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We plant hundreds each year so we propagate them ourselves on a regular basis.

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Another example that many farmers in our hilly region use is poplar in the form of 3 metre poles. They are used in slip-prone areas to stabilise slopes while stock is still present. Cows should be excluded for 3 to 4 years. The regional council subsidises the cost of them and offer free advice and which varieties to plant for different conditions.

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Poplars can also be used as wind breaks. We planted these just over a year ago between two paddocks. Those are willow wands planted around the duck pond.

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Along our stream we are planting  sheoak (casaurina), also called river oak in Australia because of its extensive root system.

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Cabbage trees are a NZ native that also help stabilise stream banks. We’ve planted hundreds over the last 18 months.

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We have found hawthorn growing on our hillsides. It has a number of useful traits.

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And finally, Jerusalem artichoke is another great permaculture plant. It’s an edible perennial that also produces a lot of organic matter above ground each year, which dies off in the winter. The tuber is the bit that’s eaten.

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Favouring perennials over annuals is central to permaculture design. While we also have market gardens, I find it more fulfilling these days to be working with perennials.

 

Peace, Estwing

Triage Permaculture: Healing the Land

Sustainability is not enough. We need regenerative approaches to taking on the challenges facing humanity and all life on earth. As with all of the permaculture principles, regenerative design thinking can be applied to every aspect of modern human existence. Bringing land back to health is just one example.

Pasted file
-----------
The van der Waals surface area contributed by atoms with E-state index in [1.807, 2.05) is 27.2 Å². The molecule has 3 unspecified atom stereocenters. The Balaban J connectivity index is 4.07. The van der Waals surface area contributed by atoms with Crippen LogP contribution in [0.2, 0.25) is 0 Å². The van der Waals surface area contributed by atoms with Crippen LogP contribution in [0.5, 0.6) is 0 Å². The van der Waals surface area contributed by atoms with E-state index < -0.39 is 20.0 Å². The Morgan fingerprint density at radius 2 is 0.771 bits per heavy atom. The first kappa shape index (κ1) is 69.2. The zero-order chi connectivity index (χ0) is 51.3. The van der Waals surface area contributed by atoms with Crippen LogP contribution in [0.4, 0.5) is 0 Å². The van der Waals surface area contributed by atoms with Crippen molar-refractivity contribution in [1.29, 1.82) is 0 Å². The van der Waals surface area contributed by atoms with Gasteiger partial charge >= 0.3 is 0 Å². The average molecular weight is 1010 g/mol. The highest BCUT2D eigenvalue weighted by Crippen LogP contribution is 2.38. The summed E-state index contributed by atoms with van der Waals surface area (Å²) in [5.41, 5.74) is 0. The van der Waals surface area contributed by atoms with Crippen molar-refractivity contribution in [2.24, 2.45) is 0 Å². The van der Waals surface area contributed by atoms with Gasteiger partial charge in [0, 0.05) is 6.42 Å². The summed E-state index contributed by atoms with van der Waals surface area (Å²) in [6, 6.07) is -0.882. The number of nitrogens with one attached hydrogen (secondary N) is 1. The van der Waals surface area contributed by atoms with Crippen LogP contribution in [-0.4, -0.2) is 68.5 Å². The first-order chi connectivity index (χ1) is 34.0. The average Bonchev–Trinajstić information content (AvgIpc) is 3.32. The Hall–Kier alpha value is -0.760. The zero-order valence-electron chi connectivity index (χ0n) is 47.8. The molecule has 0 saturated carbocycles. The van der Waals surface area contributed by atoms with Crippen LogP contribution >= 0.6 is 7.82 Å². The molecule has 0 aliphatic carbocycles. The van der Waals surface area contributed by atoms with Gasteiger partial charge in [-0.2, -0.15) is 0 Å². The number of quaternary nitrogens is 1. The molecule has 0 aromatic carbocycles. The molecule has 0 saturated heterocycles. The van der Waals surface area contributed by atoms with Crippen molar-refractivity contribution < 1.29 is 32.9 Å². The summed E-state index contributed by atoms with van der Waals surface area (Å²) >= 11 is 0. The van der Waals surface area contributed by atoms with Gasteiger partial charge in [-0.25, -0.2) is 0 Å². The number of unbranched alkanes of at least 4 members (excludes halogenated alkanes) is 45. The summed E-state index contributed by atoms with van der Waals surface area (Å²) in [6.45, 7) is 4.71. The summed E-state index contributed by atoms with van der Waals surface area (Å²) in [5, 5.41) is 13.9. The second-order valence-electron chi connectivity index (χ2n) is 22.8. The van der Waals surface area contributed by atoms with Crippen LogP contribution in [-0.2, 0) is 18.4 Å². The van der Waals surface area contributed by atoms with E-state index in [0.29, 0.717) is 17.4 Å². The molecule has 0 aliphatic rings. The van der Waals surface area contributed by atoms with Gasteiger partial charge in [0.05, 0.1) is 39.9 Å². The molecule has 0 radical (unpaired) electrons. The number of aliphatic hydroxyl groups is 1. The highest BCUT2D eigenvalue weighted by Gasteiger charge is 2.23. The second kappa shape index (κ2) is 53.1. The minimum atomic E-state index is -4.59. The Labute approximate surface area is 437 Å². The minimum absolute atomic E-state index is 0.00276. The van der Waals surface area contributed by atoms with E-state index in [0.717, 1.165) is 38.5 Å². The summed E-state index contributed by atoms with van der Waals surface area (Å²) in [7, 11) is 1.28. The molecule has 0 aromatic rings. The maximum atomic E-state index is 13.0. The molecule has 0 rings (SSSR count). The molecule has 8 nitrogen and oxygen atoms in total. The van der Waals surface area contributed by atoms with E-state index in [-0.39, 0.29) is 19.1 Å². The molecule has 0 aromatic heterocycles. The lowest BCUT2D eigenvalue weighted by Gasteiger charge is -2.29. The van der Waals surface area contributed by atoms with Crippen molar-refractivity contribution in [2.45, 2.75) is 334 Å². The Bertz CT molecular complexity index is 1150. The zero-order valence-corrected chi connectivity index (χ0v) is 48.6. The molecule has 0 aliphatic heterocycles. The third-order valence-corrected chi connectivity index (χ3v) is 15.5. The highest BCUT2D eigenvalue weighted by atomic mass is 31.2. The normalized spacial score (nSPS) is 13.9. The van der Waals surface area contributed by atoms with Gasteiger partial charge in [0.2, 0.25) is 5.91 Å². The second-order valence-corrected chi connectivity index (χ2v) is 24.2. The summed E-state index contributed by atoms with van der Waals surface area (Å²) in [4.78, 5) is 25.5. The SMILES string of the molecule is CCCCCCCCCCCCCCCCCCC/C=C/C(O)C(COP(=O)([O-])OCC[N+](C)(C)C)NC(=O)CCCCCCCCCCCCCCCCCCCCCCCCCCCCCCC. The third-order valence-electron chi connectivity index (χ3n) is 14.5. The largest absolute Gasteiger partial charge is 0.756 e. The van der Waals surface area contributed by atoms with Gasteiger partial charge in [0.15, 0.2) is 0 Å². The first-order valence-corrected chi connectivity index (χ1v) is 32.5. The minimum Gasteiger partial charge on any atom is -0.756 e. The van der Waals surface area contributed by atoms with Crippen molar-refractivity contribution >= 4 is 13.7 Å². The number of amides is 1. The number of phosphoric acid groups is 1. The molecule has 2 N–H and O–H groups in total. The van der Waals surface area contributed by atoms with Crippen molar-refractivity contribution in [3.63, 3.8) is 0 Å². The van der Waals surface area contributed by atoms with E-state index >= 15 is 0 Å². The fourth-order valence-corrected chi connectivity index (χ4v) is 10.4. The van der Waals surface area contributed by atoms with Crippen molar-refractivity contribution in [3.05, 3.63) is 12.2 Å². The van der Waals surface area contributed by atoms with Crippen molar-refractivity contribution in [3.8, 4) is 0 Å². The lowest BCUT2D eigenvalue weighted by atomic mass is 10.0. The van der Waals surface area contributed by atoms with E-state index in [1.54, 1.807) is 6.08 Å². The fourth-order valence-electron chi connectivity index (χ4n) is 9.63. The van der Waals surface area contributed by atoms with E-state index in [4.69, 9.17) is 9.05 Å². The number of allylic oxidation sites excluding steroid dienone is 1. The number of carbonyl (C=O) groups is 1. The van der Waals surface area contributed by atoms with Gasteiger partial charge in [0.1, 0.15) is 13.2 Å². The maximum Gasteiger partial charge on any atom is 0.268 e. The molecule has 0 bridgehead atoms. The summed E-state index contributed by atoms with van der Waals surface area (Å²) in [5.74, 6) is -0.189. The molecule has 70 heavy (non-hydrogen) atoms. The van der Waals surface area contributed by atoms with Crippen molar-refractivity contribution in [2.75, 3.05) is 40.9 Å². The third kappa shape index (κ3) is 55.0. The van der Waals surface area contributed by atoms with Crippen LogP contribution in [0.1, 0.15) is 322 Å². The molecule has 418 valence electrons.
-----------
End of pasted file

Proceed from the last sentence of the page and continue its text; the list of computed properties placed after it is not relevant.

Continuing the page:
On Kaitiaki Farm we have been bringing a worn-out horse property back to health for the last three years. For the most part the results have been incredible so far. This area was mostly bare soil with a light covering of thistles three years ago. Now it has a complete blanket of grass and not a thistle in sight.

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On the slope just below it we’ve planted manuka and poplars.

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Below that we planted tagasaste.

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And further down there are now olives and then avocados.

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And finally – at the bottom of the valley – we’ve fenced the stream and planted 1,500 native trees, shrubs and grasses.

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Elsewhere on the farm we’re also seeing great recovery. The slope below suffered a major slip during the floods of 2015. We have worked hard to protect and restore the hillside since then.

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All of this planting means lots of propagation. Here are 4 trays of tagasaste grown from seed.

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Additionally we buy in and have donated hundreds of native plants.

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On this farm we’re taking the long view. Investing in erosion control, soil health, and water management now will pay dividends in the future. I call this “triage permaculture.” Vegetable gardens can come later.

 

Peace, Estwing

Going to the Poles

Our Australian neighbours have recently gone to the polls, and the UK’s infamous Brexit referendum is still playing out post voting. And of course the American polls open on 8th November for a historic decision whichever way it goes.

At Kaitiaki Farm we have gone to the poles in a very different way: poplar poles.

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For the second year in a row we have planted poplar poles to hold vulnerable slopes and prevent slips. Here are our interns, Kelly and Patrick, ramming poles last year.

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Poles are planted 600 mm to 700 mm deep and it is critical to pack the soil tightly around the base of each one.

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Here is a slip that occurred last winter during especially heavy rains. We had been on the land less than a year at that time. The slips were a wake up call. This slip now has 18 poplar poles in and around it.

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At the time of the slips we had ordered poles from Horizons Regional Council but had not planted them yet as the storm occurred in early winter. Kelly and Patrick and I planted the first 20 poles in late August. They take about seven years to develop a sufficient root mass to hold slopes, so the sooner they are in the ground the better.

Below is this year’s order of 30 poles that were delivered by Horizons a month ago. The three metre poles cost $7 each.